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Focusing the Daily Scrum

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RefineM Blog

Focusing the Daily Scrum

November 15, 2015
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Imagine your agile team is lost in the woods and looking for the way out. It’s important to know that one team member caught fish for everyone, while another pitched tents, and two others explored the surroundings. However, if the team still doesn’t know the way out of the woods, then they are still lost. If this situation sounds like your daily Scrum, you may benefit from some methods to help focus this critical ceremony.

The daily Scrum, or standup, is an important ceremony in agile. It is the team’s opportunity to meet, discuss accomplishments and the daily plan, and identify critical issues impeding the progress of an iteration, or sprint. It should not last longer than 15 minutes. The following are three key questions recommended by the Scrum Guide to ask each team member at each daily Scrum:

  1. What did I do yesterday that helped the Development Team meet the Sprint Goal?
  2. What will I do today to help the Development Team meet the Sprint Goal?
  3. Do I see any impediment that prevents me or the Development Team from meeting the Sprint Goal?

The ScrumMaster calls the daily Scrum and keeps it focused on iteration goals. Despite the ScrumMaster’s skill in leading this meeting, we have seen that it often morphs into a typical status meeting. If the daily Scrum is not working to keep the team focused on delivery goals, this issue can have lasting repercussions throughout the iteration. In addition, if team members use the time to brainstorm solutions, the meetings may quickly go over their allotted time, causing frustration. While solution discussion is important, it usually requires more than 15 minutes, so solutions are best discussed in outside meetings.

A discussion earlier in 2015 from the Agile and Lean Software Development group on LinkedIn generated over 60 comments from agile practitioners who had many alternatives for questions to ask during the daily Scrum. The goal of each alternative was to help teams focus their daily Scrum while still keeping true to its purpose, which is to help the team stay on track.

One contributor, Michael Küsters, suggested a device called “DONE,” or “Delivered,” “Obstacles/Impediments,” and “Next,” to focus the scrums. Instead of team members reporting progress individually, the team reports on the past day’s collective action and what value it delivered to the customer. The team then focuses on the additional value it will deliver to the customer from today’s action. By using this device, teams can start with the present and work toward the future while keeping impediments visible.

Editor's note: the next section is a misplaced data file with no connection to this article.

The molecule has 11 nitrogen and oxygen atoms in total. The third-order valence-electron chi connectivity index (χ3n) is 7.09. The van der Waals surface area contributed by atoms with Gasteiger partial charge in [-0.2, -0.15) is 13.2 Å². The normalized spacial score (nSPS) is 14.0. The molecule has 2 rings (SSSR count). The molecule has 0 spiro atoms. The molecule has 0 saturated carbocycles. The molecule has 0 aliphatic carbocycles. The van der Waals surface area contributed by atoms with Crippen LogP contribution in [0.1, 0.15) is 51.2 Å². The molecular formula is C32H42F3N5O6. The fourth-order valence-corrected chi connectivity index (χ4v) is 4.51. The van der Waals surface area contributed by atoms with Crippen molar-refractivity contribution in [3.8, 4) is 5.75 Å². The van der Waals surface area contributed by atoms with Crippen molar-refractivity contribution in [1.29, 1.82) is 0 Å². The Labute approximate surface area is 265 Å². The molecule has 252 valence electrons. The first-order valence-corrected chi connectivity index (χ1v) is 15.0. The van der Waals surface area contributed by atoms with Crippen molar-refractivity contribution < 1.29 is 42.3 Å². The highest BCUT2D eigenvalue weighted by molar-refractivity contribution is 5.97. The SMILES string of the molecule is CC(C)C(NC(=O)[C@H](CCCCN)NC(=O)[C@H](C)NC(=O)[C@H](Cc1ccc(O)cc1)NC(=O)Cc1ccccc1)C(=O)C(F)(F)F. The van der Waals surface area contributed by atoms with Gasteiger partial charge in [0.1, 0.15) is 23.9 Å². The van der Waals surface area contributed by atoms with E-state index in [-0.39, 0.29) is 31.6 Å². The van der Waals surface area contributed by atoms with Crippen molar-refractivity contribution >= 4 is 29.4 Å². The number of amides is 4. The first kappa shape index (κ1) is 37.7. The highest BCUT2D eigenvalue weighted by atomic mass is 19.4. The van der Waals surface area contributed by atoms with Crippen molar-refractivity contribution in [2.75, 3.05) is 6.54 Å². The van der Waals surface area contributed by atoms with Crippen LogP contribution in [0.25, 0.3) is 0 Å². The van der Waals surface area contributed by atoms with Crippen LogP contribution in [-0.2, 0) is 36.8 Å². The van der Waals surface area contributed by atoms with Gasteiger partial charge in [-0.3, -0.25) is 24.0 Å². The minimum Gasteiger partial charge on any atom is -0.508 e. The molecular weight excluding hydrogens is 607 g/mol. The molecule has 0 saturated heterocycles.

NK Shrivastava, RefineM CEO and Agile Coach, posed the following alternatives to the three questions:

  1. What did I achieve since yesterday?
  2. What do I plan to achieve today?
  3. What help do I need to achieve my goal of the day?

The first question is meant to be focused on the iteration goal rather than serving as a “laundry list” of tasks accomplished. The second question lets each team member express his or her understanding of the iteration goal, which is valuable because that understanding may need to be corrected. The third question invites others to help with any issues and barriers identified, allowing participants to get help while keeping solution discussion out of the daily Scrum.

Some participants highlighted the importance of how the questions are asked in addition to what questions are asked. Dan Rice from Rally Software recommended concentrating on the stories and tasks in priority order and having team members involved in each story or task communicate progress. Doing this instead of asking questions of team members in a circle keeps the focus on what needs to be finished to deliver value to the customer.

Finally, contributor Yuval Yeret created an interesting take on the questions by suggesting a program to generate alternative questions. Using a tool to randomize the questions can provide variety and help the team find questions they like. Once the team has found an ideal mix, stick with that set for consistency. Mixing up questions too often may cause confusion and cause key areas of concern to be overlooked.

The major takeaway from this discussion is that individual contributions need to be linked to the overall iteration goal to keep the focus on delivering the highest possible customer value. If the three standard questions are not working, don’t be afraid to try different questions. Just make sure that by the end of each daily scrum / standup, the team has a clear idea of what they need to do to deliver on the goal.

Whether the team sticks with the basic three questions or tries other questions, one question should always be in mind in order to focus the daily Scrum: how do we reach our goal? Keeping this question in mind will help your team get out of the woods and deliver successful sprints.

If you’re still looking for help focusing your daily Scrums, we’re happy to offer guidance. Our Agile Transformation services can help your agile teams get on the right track with daily Scrums and other important pieces of agile implementation.

What questions do you feel are most important to focus the daily Scrum? Please let us know in the comments.

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